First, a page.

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Figure 8. Variations in catalase (CAT) activity in primed and non-primed rice seeds under different storage conditions and storage durations (A) Non-primed control, (B) Hydro-priming, (C) Osmopriming, (D) Spermidine priming. DAS, days after sowing; DAP, days after priming; NP, non-primed control; HP, hydro-priming; PEG, Osmopriming; Spd, spermidine priming; LT-V, the primed and non-primed seeds were stored under vacuum, low temperature condition; RT-V, the primed and non-primed seeds were stored under vacuum, room temperature condition; RT-A-LH, the primed and non-primed seeds were stored under room temperature, aerobic and low relative humidity condition; RT-A-HH, the primed and non-primed seeds were stored under room temperature, aerobic and high relative humidity condition. Error bar above mean indicate stand error (n = 4). Different letters denote difference between storage durations of a storage condition at the 5% level according to LSD test.

FIGURE 9
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Figure 9. Variations in peroxidase (POD) activity in primed and non-primed rice seeds under different storage conditions and storage durations (A) Non-primed control, (B) Hydro-priming, (C) Osmopriming, (D) Spermidine priming. DAS, days after sowing; DAP, days after priming; NP, non-primed control; HP, hydro-priming; PEG, Osmopriming; Spd, spermidine priming; LT-V, the primed and non-primed seeds were stored under vacuum, low temperature condition; RT-V, the primed and non-primed seeds were stored under vacuum, room temperature condition; RT-A-LH, the primed and non-primed seeds were stored under room temperature, aerobic and low relative humidity condition; RT-A-HH, the primed and non-primed seeds were stored under room temperature, aerobic and high relative humidity condition. Error bar above mean indicate stand error (n = 4). Different letters denote difference between storage durations of a storage condition at the 5% level according to LSD test.

Discussion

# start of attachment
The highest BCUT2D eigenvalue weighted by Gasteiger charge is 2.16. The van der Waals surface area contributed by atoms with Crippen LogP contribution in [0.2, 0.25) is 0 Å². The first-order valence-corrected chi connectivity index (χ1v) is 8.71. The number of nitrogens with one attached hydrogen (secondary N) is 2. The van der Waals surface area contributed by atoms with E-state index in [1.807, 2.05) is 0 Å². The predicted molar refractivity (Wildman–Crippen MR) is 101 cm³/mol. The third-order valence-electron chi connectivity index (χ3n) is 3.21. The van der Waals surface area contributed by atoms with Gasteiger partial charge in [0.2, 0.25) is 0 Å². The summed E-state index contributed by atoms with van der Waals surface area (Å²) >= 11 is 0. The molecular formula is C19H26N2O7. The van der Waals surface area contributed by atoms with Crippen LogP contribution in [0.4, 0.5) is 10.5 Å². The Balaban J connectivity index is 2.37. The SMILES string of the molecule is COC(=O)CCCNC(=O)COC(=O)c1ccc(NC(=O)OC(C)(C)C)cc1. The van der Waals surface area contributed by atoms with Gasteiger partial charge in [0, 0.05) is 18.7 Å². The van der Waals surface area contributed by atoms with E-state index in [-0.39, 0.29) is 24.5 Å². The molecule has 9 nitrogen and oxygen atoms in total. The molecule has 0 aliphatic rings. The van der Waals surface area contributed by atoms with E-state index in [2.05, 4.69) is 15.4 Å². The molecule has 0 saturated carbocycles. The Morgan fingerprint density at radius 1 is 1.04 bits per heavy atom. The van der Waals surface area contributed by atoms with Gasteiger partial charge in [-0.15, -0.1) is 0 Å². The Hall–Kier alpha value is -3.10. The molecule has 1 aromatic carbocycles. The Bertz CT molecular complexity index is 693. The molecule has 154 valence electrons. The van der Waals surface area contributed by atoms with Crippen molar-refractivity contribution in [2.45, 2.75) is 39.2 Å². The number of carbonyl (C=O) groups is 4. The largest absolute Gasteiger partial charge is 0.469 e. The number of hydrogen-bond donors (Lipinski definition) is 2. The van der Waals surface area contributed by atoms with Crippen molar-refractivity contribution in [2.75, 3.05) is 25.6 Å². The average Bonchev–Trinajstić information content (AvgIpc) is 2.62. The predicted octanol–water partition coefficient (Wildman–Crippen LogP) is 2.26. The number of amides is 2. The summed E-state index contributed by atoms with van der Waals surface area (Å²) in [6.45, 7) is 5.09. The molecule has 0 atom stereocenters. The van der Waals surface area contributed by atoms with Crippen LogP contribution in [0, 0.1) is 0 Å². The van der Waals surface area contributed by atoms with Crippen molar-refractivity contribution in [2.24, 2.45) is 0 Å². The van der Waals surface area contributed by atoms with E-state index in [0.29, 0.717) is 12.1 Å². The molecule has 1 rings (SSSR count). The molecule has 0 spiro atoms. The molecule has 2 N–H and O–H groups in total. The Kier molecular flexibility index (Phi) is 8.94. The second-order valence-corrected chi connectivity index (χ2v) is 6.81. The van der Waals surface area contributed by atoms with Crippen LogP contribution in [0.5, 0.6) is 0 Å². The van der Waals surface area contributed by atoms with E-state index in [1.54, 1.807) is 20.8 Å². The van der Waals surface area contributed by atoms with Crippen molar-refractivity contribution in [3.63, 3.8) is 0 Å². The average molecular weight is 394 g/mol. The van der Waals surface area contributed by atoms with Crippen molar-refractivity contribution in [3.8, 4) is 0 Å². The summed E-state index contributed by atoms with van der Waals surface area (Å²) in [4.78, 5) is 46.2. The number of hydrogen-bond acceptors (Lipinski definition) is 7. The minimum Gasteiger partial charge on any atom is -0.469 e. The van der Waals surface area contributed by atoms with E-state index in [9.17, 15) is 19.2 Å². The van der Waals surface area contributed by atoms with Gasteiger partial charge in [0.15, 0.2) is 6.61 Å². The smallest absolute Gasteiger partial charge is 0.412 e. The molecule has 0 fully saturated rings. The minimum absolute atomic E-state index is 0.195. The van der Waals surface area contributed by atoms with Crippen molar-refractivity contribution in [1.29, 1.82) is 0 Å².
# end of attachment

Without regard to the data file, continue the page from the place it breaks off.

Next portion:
In the present study, increasing storage temperature did not reduce the viability of primed and non-primed rice seeds stored under vacuum condition within 60 days of storage. In contrast, it has been suggested that the seed deterioration during storage was temperature dependent in brassicaceae species (Mira et al., 2015). The interrelationship between seed moisture content and storage temperature plays more important role in influencing seed viability during storage. Hill et al. (2007) revealed that primed lettuce seeds stored at 9% seed moisture content and 38.8? deteriorated faster than primed seeds stored at 6% seed moisture content at 48.8?. This suggested the more important role of seed moisture content than temperature in influencing seed longevity during storage. In present study, the moisture contents of primed and non-primed seeds were kept under 10% before storage. The viability of primed and unprimed rice seeds were not reduced under RT-V, probably because vacuum treatment enables seeds to keep low moisture content as oxygen and water was isolated from the storage condition. Moreover, the seed respiration might be largely reduced with low seed moisture and the absence of oxygen (Hu et al., 2006). Previously, the beneficial effect of vacuum storage has been observed by several researches. Feng et al. (2017) reported that the moisture content of P. grandiflorum seeds did not increase after 10 months of vacuum storage. The beneficial effect of vacuum storage on extending the seed longevity has also been reported in sweet corn seeds (Chiu et al., 2003). Yeh et al. (2005) reported that the longevity of primed bitter gourd seeds were markedly decreased after 12 months storage under ambient oxygen condition, but seed viability was kept under partial vacuum storage condition. Even with high seed moisture content, the deterioration of rice seeds can be delayed for a few weeks at 30°C by vacuum storage (Kaloyereas, 1955). The results of present work suggested that the primed rice seeds can be stored under vacuum condition for 60 days at room temperature if the seed moisture content was below 10%. However, the effect of vacuum storage might be varied among different species, seed moisture contents and storage temperatures. Quantitative evaluation of vacuum storage of primed seeds in response to different seed moisture contents and temperatures needs to be addressed.